Flores, Garcia lead discussion on diversity
13 years ago Stewart Smith Comments Off on Flores, Garcia lead discussion on diversity
“Diversity is not just color or race,” said Don Flores. “It encompasses thought. It’s everything.” Flores and Dr. Lionel Garcia led a panel discussion yesterday afternoon in the Lowman Student Center Theater. Diversity and how it can be achieved were at the forefront of the discussion.
The panel began with a welcome by University President James Gaertner who was followed by Dr. Thelma Douglass, associate vice president for student services. Douglass outlined the purpose of the panel, which was to discuss to diversity and its effects on the university level. Discussion moderator Jennifer Roberts then introduced the panelists. Flores is currently vice president and editor of the El Paso Times. He also serves as regent on the Texas State University System board of regents. Garcia is an author of numerous short stories, fiction and poetry, in addition to his practice of veterinary medicine.
Flores began with an anecdote about his first foray into the “real world” right after his graduation from Southwest Texas University in 1973. Optimistic that he could make a difference in the world, he set out to be an investigative reporter. He found his first job for the Abilene Daily Reporter, where he was the first Hispanic to ever come on board. Because of this, he feels he was treated differently, citing his first assignment as proof: covering a police report involving a family that spoke only Spanish. Despite speaking Spanish for most of his childhood years, Flores said that he had considerable difficulty communicating with the family.
After facing situations like this for much of his career, Flores was able to realize the two biggest problems that minorities face.
“There are two major problems that we face as colored people,” he said. “The first is that do we walk into the workplace with a different set of skills simply because of who other people think that we are? And secondly, does the community we are in expect us to be different, to be advocates for that segment of the community (that they think we occupy)? The answer lies somewhere in between those two.”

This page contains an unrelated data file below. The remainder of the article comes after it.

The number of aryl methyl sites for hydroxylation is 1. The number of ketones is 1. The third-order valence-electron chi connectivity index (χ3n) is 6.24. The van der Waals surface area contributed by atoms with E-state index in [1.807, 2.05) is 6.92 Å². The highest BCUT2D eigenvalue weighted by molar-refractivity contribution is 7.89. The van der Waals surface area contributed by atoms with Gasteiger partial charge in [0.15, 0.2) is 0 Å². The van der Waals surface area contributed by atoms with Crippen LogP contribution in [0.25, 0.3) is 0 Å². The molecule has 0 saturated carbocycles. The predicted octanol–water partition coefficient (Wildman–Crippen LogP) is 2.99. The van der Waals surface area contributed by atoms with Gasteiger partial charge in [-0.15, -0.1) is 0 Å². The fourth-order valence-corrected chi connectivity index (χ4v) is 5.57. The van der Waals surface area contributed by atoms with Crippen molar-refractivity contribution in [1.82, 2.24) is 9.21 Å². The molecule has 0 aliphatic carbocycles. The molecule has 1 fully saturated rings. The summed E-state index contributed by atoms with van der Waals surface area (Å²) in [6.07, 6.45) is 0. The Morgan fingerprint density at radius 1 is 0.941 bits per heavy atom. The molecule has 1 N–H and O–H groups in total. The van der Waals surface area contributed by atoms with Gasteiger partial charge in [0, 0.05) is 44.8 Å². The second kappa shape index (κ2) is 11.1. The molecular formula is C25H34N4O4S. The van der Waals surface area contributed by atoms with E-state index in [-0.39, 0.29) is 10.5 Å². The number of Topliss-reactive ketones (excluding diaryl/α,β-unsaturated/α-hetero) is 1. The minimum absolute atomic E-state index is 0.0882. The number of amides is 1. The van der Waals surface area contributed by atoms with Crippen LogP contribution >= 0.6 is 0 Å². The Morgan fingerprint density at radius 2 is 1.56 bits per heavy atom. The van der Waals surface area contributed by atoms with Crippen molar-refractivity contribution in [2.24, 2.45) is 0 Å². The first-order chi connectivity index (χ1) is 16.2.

Garcia spent his time speaking on his love for writing.
“I’ve always been able to write. It’s something I’ve always done,” he said. But he admitted he is far from a pro at it. “I’m not an expert. I just write as beautifully as I can,” he said. He added that he never thought he would be successful at it. “I’m still not,” he said.
That sentiment may be debatable, as Garcia has won several accolades and awards over the course of his career including the Pen Discovery Prize in 1980 (which is what allowed him to continue writing novels), the Texas Literature Prize and several Pulitzer Prize nominations.
Garcia’s advice to aspiring writers was to “go ahead and write. Forget about getting it published. There are more important things to worry about. Be the best person you can be,” he said.
Garcia also briefly commented on his impression of Hispanic culture.
“Being a Mexican-American is a great thing for me because I get to live in two different cultures,” he said. “I love the culture, and I wouldn’t have it any other way.”
A brief question and answer session followed the open discussion. To the question of how to close the gap of diversity, Flores replied that young people require more discipline when it comes to the area of education and that, “We will be unable to close the gap without the support of families. There is not much to be done on the university level until education becomes a bigger priority. We owe it to our families to do better.” Flores also stressed, “Education is the most important issue facing the state of Texas” and that “more dollars should be spent researching education and how it is working for us.”